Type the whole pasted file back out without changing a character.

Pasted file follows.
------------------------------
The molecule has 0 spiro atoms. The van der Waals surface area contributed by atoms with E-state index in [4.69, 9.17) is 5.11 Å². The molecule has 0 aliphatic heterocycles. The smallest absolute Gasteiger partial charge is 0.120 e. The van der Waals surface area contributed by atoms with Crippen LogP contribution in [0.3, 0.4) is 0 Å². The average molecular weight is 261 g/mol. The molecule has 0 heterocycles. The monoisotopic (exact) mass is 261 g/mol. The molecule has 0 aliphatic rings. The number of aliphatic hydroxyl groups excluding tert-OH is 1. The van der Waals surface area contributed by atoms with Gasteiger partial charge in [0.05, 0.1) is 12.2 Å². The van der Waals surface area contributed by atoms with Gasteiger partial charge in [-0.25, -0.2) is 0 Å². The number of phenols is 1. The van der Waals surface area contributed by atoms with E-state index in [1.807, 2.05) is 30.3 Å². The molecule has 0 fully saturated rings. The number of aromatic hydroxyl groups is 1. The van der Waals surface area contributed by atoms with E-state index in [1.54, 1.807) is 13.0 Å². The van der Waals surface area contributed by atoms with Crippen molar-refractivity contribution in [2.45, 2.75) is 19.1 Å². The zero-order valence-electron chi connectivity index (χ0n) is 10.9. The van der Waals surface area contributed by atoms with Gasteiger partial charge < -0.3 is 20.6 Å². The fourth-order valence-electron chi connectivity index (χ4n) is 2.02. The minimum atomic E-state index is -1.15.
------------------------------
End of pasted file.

The molecule has 0 spiro atoms. The van der Waals surface area contributed by atoms with E-state index in [4.69, 9.17) is 5.11 Å². The molecule has 0 aliphatic heterocycles. The smallest absolute Gasteiger partial charge is 0.120 e. The van der Waals surface area contributed by atoms with Crippen LogP contribution in [0.3, 0.4) is 0 Å². The average molecular weight is 261 g/mol. The molecule has 0 heterocycles. The monoisotopic (exact) mass is 261 g/mol. The molecule has 0 aliphatic rings. The number of aliphatic hydroxyl groups excluding tert-OH is 1. The van der Waals surface area contributed by atoms with Gasteiger partial charge in [0.05, 0.1) is 12.2 Å². The van der Waals surface area contributed by atoms with Gasteiger partial charge in [-0.25, -0.2) is 0 Å². The number of phenols is 1. The van der Waals surface area contributed by atoms with E-state index in [1.807, 2.05) is 30.3 Å². The molecule has 0 fully saturated rings. The number of aromatic hydroxyl groups is 1. The van der Waals surface area contributed by atoms with E-state index in [1.54, 1.807) is 13.0 Å². The van der Waals surface area contributed by atoms with Crippen molar-refractivity contribution in [2.45, 2.75) is 19.1 Å². The zero-order valence-electron chi connectivity index (χ0n) is 10.9. The van der Waals surface area contributed by atoms with Gasteiger partial charge < -0.3 is 20.6 Å². The fourth-order valence-electron chi connectivity index (χ4n) is 2.02. The minimum atomic E-state index is -1.15.